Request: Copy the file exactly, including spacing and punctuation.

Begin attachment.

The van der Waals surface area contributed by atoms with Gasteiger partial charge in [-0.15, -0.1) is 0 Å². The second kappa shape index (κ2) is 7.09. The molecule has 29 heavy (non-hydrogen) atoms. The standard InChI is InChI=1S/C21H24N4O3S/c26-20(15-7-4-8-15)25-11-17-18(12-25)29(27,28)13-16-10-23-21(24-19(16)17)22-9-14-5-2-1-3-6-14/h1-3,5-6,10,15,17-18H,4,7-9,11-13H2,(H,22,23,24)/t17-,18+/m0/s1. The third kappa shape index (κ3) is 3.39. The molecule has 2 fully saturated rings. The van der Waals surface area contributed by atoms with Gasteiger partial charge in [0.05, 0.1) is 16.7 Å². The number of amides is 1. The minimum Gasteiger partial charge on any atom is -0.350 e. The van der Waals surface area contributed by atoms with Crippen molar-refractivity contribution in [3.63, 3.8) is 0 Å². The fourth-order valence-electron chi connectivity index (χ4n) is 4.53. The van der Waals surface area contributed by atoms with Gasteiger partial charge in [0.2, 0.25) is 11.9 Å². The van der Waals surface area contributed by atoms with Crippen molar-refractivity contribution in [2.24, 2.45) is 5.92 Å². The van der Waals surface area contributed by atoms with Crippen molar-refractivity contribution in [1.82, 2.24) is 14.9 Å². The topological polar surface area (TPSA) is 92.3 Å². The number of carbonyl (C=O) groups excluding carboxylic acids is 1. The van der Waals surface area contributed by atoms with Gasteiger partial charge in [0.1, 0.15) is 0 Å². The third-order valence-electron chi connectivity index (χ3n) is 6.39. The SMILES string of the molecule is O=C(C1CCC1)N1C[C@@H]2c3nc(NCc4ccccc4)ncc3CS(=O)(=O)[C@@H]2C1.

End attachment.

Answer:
The van der Waals surface area contributed by atoms with Gasteiger partial charge in [-0.15, -0.1) is 0 Å². The second kappa shape index (κ2) is 7.09. The molecule has 29 heavy (non-hydrogen) atoms. The standard InChI is InChI=1S/C21H24N4O3S/c26-20(15-7-4-8-15)25-11-17-18(12-25)29(27,28)13-16-10-23-21(24-19(16)17)22-9-14-5-2-1-3-6-14/h1-3,5-6,10,15,17-18H,4,7-9,11-13H2,(H,22,23,24)/t17-,18+/m0/s1. The third kappa shape index (κ3) is 3.39. The molecule has 2 fully saturated rings. The van der Waals surface area contributed by atoms with Gasteiger partial charge in [0.05, 0.1) is 16.7 Å². The number of amides is 1. The minimum Gasteiger partial charge on any atom is -0.350 e. The van der Waals surface area contributed by atoms with Crippen molar-refractivity contribution in [3.63, 3.8) is 0 Å². The fourth-order valence-electron chi connectivity index (χ4n) is 4.53. The van der Waals surface area contributed by atoms with Gasteiger partial charge in [0.2, 0.25) is 11.9 Å². The van der Waals surface area contributed by atoms with Crippen molar-refractivity contribution in [2.24, 2.45) is 5.92 Å². The van der Waals surface area contributed by atoms with Crippen molar-refractivity contribution in [1.82, 2.24) is 14.9 Å². The topological polar surface area (TPSA) is 92.3 Å². The number of carbonyl (C=O) groups excluding carboxylic acids is 1. The van der Waals surface area contributed by atoms with Gasteiger partial charge in [0.1, 0.15) is 0 Å². The third-order valence-electron chi connectivity index (χ3n) is 6.39. The SMILES string of the molecule is O=C(C1CCC1)N1C[C@@H]2c3nc(NCc4ccccc4)ncc3CS(=O)(=O)[C@@H]2C1.